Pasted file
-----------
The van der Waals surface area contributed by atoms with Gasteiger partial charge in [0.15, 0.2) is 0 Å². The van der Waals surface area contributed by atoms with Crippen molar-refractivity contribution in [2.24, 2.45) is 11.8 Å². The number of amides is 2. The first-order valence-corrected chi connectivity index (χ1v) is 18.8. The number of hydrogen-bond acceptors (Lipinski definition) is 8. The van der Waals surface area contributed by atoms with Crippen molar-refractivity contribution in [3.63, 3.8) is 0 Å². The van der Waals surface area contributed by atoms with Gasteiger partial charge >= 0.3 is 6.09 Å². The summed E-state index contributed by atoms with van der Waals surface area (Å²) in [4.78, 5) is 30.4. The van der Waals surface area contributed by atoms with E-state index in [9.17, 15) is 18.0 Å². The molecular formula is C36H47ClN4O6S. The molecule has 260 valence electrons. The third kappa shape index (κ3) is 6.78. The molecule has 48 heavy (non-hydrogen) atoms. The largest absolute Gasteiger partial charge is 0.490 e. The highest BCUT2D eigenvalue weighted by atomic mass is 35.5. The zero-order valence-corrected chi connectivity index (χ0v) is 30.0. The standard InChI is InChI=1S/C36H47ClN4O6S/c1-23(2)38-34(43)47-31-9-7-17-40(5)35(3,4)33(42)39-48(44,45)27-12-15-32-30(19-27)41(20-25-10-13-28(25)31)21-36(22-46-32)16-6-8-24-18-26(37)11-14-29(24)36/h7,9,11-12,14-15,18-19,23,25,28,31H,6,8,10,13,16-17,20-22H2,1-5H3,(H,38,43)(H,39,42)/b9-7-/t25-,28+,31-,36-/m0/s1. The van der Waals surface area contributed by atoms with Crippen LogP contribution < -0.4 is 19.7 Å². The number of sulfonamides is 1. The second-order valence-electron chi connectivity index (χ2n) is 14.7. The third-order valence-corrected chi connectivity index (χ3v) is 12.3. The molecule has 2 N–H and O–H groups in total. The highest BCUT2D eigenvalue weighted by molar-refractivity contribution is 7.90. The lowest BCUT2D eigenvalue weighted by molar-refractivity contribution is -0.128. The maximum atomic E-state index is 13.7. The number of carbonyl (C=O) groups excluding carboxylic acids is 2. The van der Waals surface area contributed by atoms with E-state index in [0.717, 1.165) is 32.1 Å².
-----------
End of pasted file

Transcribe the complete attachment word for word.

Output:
The van der Waals surface area contributed by atoms with Gasteiger partial charge in [0.15, 0.2) is 0 Å². The van der Waals surface area contributed by atoms with Crippen molar-refractivity contribution in [2.24, 2.45) is 11.8 Å². The number of amides is 2. The first-order valence-corrected chi connectivity index (χ1v) is 18.8. The number of hydrogen-bond acceptors (Lipinski definition) is 8. The van der Waals surface area contributed by atoms with Crippen molar-refractivity contribution in [3.63, 3.8) is 0 Å². The van der Waals surface area contributed by atoms with Gasteiger partial charge >= 0.3 is 6.09 Å². The summed E-state index contributed by atoms with van der Waals surface area (Å²) in [4.78, 5) is 30.4. The van der Waals surface area contributed by atoms with E-state index in [9.17, 15) is 18.0 Å². The molecular formula is C36H47ClN4O6S. The molecule has 260 valence electrons. The third kappa shape index (κ3) is 6.78. The molecule has 48 heavy (non-hydrogen) atoms. The largest absolute Gasteiger partial charge is 0.490 e. The highest BCUT2D eigenvalue weighted by atomic mass is 35.5. The zero-order valence-corrected chi connectivity index (χ0v) is 30.0. The standard InChI is InChI=1S/C36H47ClN4O6S/c1-23(2)38-34(43)47-31-9-7-17-40(5)35(3,4)33(42)39-48(44,45)27-12-15-32-30(19-27)41(20-25-10-13-28(25)31)21-36(22-46-32)16-6-8-24-18-26(37)11-14-29(24)36/h7,9,11-12,14-15,18-19,23,25,28,31H,6,8,10,13,16-17,20-22H2,1-5H3,(H,38,43)(H,39,42)/b9-7-/t25-,28+,31-,36-/m0/s1. The van der Waals surface area contributed by atoms with Crippen LogP contribution < -0.4 is 19.7 Å². The number of sulfonamides is 1. The second-order valence-electron chi connectivity index (χ2n) is 14.7. The third-order valence-corrected chi connectivity index (χ3v) is 12.3. The molecule has 2 N–H and O–H groups in total. The highest BCUT2D eigenvalue weighted by molar-refractivity contribution is 7.90. The lowest BCUT2D eigenvalue weighted by molar-refractivity contribution is -0.128. The maximum atomic E-state index is 13.7. The number of carbonyl (C=O) groups excluding carboxylic acids is 2. The van der Waals surface area contributed by atoms with E-state index in [0.717, 1.165) is 32.1 Å².